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Compr Psychiatry. 2003 May-Jun;44(3):198-204.

Hispanic ethnicity, physician-patient communication, and antidepressant adherence.

Author information

  • 1University of North Carolina at Chapel Hill School of Pharmacy and Cecil G. Sheps Center for Health Services Research, Chapel Hill, NC, USA.

Abstract

The purpose of the study was to examine how Hispanic ethnicity influenced physician-patient communication about antidepressants and antidepressant adherence using a data set of audiotapes and transcripts of 98 medical visits and medical and pharmacy records. The data were collected in 1995 at the University of New Mexico's general medicine and family practice clinics. Physicians were more likely to state antidepressant information to non-Hispanic white patients than to Hispanic patients. Physicians were more likely to state information to patients who were prescribed new antidepressants. Physicians asked approximately one of five patients on continued therapy how well their antidepressants were working and only one of 10 patients if they were experiencing any side effects. Non-Hispanic white patients were significantly more likely to state information about their antidepressants than Hispanic patients. Younger patients and patients who were prescribed new antidepressants were more likely to ask questions about antidepressants. Hispanic patients and patients who were prescribed new antidepressants were significantly less adherent to their antidepressant therapy during the one hundred day period after their audio-taped visits than non-Hispanic white patients and patients on continued therapy.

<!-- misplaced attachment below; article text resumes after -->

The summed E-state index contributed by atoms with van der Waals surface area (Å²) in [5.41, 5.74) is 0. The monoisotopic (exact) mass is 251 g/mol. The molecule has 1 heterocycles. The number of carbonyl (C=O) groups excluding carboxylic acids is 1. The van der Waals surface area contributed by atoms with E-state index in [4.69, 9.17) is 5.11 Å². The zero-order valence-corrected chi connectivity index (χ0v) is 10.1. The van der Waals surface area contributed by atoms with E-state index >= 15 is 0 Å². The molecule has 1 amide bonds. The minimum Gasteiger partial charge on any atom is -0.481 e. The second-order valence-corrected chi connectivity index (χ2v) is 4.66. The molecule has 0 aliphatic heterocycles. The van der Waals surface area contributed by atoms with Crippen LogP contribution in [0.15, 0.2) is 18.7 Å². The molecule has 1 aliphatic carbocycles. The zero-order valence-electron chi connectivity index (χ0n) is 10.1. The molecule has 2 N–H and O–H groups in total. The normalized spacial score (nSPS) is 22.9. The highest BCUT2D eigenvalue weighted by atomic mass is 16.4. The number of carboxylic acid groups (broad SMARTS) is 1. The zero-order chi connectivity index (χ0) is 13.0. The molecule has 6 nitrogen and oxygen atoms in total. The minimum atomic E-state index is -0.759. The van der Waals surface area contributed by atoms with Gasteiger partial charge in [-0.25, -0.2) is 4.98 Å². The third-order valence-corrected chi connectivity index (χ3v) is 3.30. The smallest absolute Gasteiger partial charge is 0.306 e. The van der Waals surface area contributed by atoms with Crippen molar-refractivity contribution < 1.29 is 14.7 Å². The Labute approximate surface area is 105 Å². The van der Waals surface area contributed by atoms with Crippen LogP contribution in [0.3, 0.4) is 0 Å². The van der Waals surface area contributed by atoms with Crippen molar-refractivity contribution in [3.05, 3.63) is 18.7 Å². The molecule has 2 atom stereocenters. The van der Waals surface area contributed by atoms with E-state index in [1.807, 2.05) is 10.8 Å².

PMID:
12764707
[PubMed - indexed for MEDLINE]
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